KURTZ: In this polarized media universe where we talk about extreme rhetoric and you know, we're talking about not just politicians but people who make their living as spewing opinions online and television. Is this what sells? Is this what gets clicks and ratings?

MCPIKE: I'm not even sure that I want to go down that road. I think in this case obviously because the shooter targeted part of the members of Congress there is an element to that. But in so many mass shootings there are political angles and it's not just about partisanship, but you have shooters trying to make some kind of political statement.

This thing that bothered me about some of the coverage in the days following was that a number of reporters asked about increased security for members of Congress. I think if I were the parent of a student in Newtown or member of that church in Charleston or a teenager in Aurora or a patron of the nightclub in Orlando, I would have been a little bit irritated that the media focused on security for members of Congress and not in these other cases.

I think we went down a different road and we could have done a better job in some of the question that we're asking. Now, we know that there's always after a number of mass shootings on the right at least. There is anger that the press always goes to gun control. But we do need to ask better questions about the intersection between access to guns and mental health and we need to keep on those questions.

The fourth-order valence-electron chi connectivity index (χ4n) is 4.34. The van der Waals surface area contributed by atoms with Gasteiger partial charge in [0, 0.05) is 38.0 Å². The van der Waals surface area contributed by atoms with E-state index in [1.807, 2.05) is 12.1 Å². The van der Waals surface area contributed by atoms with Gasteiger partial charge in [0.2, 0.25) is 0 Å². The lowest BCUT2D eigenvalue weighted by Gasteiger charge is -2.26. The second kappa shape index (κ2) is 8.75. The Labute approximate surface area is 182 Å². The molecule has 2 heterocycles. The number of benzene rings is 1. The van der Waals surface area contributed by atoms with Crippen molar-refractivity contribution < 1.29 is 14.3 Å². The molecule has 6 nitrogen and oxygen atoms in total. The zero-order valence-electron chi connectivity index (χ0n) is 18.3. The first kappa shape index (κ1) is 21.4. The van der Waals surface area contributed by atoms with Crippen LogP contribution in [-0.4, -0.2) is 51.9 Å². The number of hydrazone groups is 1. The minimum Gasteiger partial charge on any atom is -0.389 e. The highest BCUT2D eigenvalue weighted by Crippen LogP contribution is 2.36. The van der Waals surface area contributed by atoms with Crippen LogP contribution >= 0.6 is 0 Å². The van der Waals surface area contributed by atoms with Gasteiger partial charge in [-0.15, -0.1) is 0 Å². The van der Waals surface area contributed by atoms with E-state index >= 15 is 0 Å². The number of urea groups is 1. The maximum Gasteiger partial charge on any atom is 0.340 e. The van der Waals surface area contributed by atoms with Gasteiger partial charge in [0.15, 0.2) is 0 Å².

KURTZ: All right, let me go to some of the specifics as we're talking about the reactions to. So, right after the shooting I thought that Paul Ryan in the House and joined by Nancy Pelosi, you know, gave very unifying statements. Ryan talking about an attack on one of us is an attack on all of us. But the next day, House Minority Leader Nancy Pelosi talked about a case in which she had faced a stalker who made death threats and listen to what she said.


NANCY PELOSI, HOUSE MINORITY LEADER: I mean, one of the people that went to jail for threats to me eventually when they finally found him because he was very resourceful in hiding. When he was being tried his mother said he just watches too much Fox TV.


KURTZ: His mother said he watched Fox therefore somehow Fox bears responsibility here.

BENSON: Well, you have to ask Minority Leader Pelosi what her point was there. She also went on to say in this whole context that she thinks that this all got bad and really got worse starting in the 90s when Republicans decided that they would, you know, go down the route of personal destruction. I mean, it will be very interesting to hear what Robert Bourke might have to say about that or Clarence Thomas.